Is there a link between age and happiness? A recent article from The Atlantic suggests the answer is not only yes, but that our lives tend to follow a U-shaped happiness curve, which unfortunately bottoms out in midlife. The ramifications of this are quite significant, as it suggests there may be some biology behind the midlife crisis phenomenon. Such information could also be a source of hope for people experiencing a slump in middle age, as life satisfaction tends to improve for many past the age of 50. You can check out the full article here: http://www.theatlantic.com/magazine/archive/2014/12/the-real-roots-of-midlife-crisis/382235/
In the immortal words of Ferris Bruller, “life can move pretty fast. If you don’t stop and look around once in a while you could miss it.” These insightful words seem ever more prevalent in our fast-paced, distraction-filled world. So often our attention seems fixed on anything but what is happening right now. Instead, we worry anxiously about what might happen in the future, emotionally relive the past, or get lost in the mental nether world made up of such things as daydreaming, surfing the net, or mindlessly scrolling through Facebook posts. In fact, one study by psychologists at Harvard University found people spent 46.7% of their time, yes, half of their time, thinking about something other than what they were actually doing.
Unfortunately, not living in the moment can be a real downer. The same Harvard study found people were less happy when their minds wandered, even if they were daydreaming about something pleasant. Science is also showing that living in the moment can be beneficial to one’s physical health as well. For example, studies have found that people who pay attention to their food while eating tend to consume less calories.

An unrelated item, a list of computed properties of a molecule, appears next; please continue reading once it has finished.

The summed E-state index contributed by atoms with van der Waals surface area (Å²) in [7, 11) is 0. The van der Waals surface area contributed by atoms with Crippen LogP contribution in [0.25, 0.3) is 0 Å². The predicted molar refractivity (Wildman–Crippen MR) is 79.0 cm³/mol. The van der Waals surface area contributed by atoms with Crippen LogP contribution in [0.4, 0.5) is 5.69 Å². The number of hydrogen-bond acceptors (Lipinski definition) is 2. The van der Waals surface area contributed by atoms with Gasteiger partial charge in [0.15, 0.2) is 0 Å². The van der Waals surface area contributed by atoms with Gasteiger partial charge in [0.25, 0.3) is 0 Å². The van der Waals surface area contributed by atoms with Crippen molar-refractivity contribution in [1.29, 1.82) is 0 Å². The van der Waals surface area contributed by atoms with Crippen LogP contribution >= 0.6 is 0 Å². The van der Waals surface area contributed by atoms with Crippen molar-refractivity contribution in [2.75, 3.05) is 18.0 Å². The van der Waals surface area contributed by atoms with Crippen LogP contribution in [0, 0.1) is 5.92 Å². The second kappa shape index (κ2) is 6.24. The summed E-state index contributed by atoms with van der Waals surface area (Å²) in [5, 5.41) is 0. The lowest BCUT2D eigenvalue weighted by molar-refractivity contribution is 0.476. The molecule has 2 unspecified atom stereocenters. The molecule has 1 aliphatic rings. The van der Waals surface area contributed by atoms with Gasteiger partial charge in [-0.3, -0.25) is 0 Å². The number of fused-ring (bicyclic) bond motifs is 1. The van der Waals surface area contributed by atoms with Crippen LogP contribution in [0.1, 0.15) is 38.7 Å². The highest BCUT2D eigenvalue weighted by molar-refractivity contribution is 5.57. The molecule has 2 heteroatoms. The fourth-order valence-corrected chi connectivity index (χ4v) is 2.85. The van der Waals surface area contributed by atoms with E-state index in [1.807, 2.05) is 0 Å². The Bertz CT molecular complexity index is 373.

So, what is a distracted person to do? Luckily, being able to stop, look around and experience the present moment is really a skill that one can learn with a bit of practice. Here are some exercises that can help you get your head out of the clouds and into the present moment:
So this week, try to remember to think like Ferris and take a moment to enjoy the moment, no matter how big or small it might be.
It seems like we are all stressed to the max these days, and it is little wonder between work pressures, family responsibilities, bill payments....heck even our phones seem to be a source of anxiety these days! While some stress can be motivating and even helpful in our lives, high levels of prolonged stress can be pretty detrimental to one’s mental and physical health. Even worse, the busier and more stressful our lives, the less time we seem to have to take a break and de-stress. So, short of quitting our jobs to live on a beach somewhere, what is a stressed out person to do?
Luckily, there are a number of quick and simple techniques that can help to lower your stress levels. Here are five of my own personal favourites:
1. Take a Deep Breath or Two (or Three). Deep breathing can act like a big “stand down” bulletin to a stressed out nervous system. It can also pull your focus away from whatever is stressing you out, breaking the anxiety cycle and giving you a little small mental break to boot. Even better, a short breathing exercise can be done surreptitiously at your desk, in your car, or even a slow moving supermarket checkout line. A simple breathing exercise is to breath in to a count of five, hold your breath for five, and breath out to a count of five. Try to repeat this exercise at least 3 times. If you start to become light headed or uncomfortable in any way, return to normal breathing.